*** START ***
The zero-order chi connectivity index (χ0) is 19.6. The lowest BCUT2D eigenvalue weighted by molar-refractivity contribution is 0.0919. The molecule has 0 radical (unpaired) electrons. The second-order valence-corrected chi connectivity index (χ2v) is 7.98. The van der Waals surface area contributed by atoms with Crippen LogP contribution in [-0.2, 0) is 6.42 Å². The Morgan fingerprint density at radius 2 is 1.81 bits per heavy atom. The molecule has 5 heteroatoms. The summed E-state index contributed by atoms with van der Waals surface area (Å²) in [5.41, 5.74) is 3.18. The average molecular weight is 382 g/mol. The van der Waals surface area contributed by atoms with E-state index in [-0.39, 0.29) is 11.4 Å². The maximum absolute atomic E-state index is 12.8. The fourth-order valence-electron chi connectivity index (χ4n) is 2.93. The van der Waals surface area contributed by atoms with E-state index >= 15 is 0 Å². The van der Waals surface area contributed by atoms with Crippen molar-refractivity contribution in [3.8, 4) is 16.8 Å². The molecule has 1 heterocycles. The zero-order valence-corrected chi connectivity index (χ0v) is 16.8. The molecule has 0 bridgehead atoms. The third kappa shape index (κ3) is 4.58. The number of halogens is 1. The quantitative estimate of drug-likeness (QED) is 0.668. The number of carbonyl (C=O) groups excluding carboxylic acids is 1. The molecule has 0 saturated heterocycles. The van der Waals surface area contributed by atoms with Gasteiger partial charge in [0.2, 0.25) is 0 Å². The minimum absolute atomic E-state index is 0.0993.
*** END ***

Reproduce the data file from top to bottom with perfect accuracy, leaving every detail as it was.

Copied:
The zero-order chi connectivity index (χ0) is 19.6. The lowest BCUT2D eigenvalue weighted by molar-refractivity contribution is 0.0919. The molecule has 0 radical (unpaired) electrons. The second-order valence-corrected chi connectivity index (χ2v) is 7.98. The van der Waals surface area contributed by atoms with Crippen LogP contribution in [-0.2, 0) is 6.42 Å². The Morgan fingerprint density at radius 2 is 1.81 bits per heavy atom. The molecule has 5 heteroatoms. The summed E-state index contributed by atoms with van der Waals surface area (Å²) in [5.41, 5.74) is 3.18. The average molecular weight is 382 g/mol. The van der Waals surface area contributed by atoms with E-state index in [-0.39, 0.29) is 11.4 Å². The maximum absolute atomic E-state index is 12.8. The fourth-order valence-electron chi connectivity index (χ4n) is 2.93. The van der Waals surface area contributed by atoms with E-state index >= 15 is 0 Å². The van der Waals surface area contributed by atoms with Crippen molar-refractivity contribution in [3.8, 4) is 16.8 Å². The molecule has 1 heterocycles. The zero-order valence-corrected chi connectivity index (χ0v) is 16.8. The molecule has 0 bridgehead atoms. The third kappa shape index (κ3) is 4.58. The number of halogens is 1. The quantitative estimate of drug-likeness (QED) is 0.668. The number of carbonyl (C=O) groups excluding carboxylic acids is 1. The molecule has 0 saturated heterocycles. The van der Waals surface area contributed by atoms with Gasteiger partial charge in [0.2, 0.25) is 0 Å². The minimum absolute atomic E-state index is 0.0993.